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Questioning the Models that Mold Our Markets

Should financial economists explain the markets or move them?

Two financial economists walk into a bar... one of those low hanging metal bars at the front of lecture halls that hold up audio video equipment. Rubbing his head, the first financial economist announces to the capacity crowd of financial economists: “My model officially predicts the market!” The room goes wild, erupting in rapturous applause. He raises his fists in triumph, grinning from ear to ear. The second financial economist waits for the crowd to quiet down and, with a smirk, announces: “My model doesn’t just predict the market... it MAKES the market!” The room is silent just long enough for the hanging words to register. Then... pandemonium. The second economist is hoisted onto shoulders and carried victoriously around the room. All agree, that’s the stuff Nobel Prizes are made of...

It may seem odd that we would reward scientists with Nobel Prizes for bending the market to their models. But we do, however unintentionally. Great financial economists do not merely observe and then model financial markets; in some cases, they may in fact influence the way markets function and behave, and, in a sense, their theories eventually become self-fulfilling. Typically, models begin with a theoretical premise that would, ostensibly, continue to exist even if the model did not. But then, brilliant financial economists inevitably affect the markets they are studying; they write papers, give lectures, blog, talk on TV, etc., with the specific idea of sharing their insights with the very people who then use those insights in the market.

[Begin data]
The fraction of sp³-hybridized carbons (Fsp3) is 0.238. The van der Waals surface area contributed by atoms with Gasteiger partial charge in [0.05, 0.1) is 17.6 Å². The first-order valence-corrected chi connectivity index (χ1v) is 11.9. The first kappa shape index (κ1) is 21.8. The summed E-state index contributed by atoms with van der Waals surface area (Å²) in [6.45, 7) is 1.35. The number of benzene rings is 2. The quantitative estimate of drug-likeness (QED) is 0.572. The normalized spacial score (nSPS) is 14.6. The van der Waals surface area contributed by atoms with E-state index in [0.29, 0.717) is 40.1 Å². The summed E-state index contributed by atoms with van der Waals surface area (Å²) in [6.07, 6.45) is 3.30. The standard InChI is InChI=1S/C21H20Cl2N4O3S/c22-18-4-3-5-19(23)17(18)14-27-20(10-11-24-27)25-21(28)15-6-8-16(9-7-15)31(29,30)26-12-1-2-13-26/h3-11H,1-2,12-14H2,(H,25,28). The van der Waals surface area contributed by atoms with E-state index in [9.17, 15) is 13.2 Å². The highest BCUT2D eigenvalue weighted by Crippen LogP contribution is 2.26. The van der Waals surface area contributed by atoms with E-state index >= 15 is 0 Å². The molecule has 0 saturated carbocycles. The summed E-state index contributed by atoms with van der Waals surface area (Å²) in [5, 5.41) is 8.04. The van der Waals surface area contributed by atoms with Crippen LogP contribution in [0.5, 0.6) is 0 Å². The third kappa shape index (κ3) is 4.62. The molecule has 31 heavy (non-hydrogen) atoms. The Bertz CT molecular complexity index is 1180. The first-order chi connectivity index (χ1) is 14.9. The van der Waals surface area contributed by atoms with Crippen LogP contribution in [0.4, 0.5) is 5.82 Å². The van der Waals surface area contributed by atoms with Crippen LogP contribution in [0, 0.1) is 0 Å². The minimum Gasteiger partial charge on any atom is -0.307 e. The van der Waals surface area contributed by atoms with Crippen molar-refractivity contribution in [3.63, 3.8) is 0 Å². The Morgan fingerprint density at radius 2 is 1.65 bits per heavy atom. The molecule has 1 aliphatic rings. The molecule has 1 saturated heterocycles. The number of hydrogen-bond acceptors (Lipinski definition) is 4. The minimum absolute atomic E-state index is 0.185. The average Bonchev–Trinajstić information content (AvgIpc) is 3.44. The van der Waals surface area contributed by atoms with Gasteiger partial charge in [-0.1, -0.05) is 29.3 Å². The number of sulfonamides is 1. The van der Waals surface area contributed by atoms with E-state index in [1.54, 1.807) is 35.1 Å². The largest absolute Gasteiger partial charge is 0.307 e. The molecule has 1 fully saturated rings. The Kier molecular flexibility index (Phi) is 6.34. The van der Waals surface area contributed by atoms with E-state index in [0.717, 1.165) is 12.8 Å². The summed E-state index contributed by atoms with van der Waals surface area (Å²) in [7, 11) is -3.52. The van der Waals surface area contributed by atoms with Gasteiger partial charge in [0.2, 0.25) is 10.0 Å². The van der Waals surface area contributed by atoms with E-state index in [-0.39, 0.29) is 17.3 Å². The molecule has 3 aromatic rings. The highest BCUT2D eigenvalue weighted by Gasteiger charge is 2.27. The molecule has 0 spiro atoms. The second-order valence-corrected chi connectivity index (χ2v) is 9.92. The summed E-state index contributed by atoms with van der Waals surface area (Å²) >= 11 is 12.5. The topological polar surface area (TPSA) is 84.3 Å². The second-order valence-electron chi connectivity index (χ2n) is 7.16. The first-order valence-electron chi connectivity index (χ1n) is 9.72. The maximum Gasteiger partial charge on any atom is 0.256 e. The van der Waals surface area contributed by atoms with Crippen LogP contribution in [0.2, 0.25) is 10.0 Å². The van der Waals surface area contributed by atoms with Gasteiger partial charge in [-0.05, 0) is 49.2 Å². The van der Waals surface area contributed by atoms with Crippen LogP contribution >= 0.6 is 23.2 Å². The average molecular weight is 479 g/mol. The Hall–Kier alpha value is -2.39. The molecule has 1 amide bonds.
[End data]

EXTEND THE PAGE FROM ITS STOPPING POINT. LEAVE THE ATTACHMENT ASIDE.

As a result, some economic models become more precise over time, simply because the masses start to view them as reliable models of economic systems and leverage that knowledge. For example, Millo and Mackenzie show how one of the mainstays of modern finance, the Black Scholes model, changed the very market it was meant to be describing and as a result became more precise.

In this regard, economists are nothing like astronomers, gazing up and trying to model a starry sky, as the starry sky couldn’t be any more indifferent to the work of the astronomers. It seems highly improbable that an astrophysics model would ever change the nature of the cosmos. Conversely, it is entirely reasonable that financial models and theories would shape the very markets they are meant to explain. Moreover, because financial models are often simplistic representations of the market, the margin for models to effect change in the real world is actually quite great.

Everyone would likely agree that the models of the behavior of financial markets — CAPM, MPT, EMH, MVO, VAR, B-SM, among others — are elegant abstractions of a highly complex system. We justify our use of these models and their assumptions, such as efficient markets or rational actors, not because it makes intuitive sense to do so but because they simplify a world that is too complex to comprehend. In the same way that many religions helped people for millennia understand our origins and our place in the universe and simplify the unknown, the “efficient market” and the “rational actor” assumptions help us to explain things in a manner that is both useful and often efficient.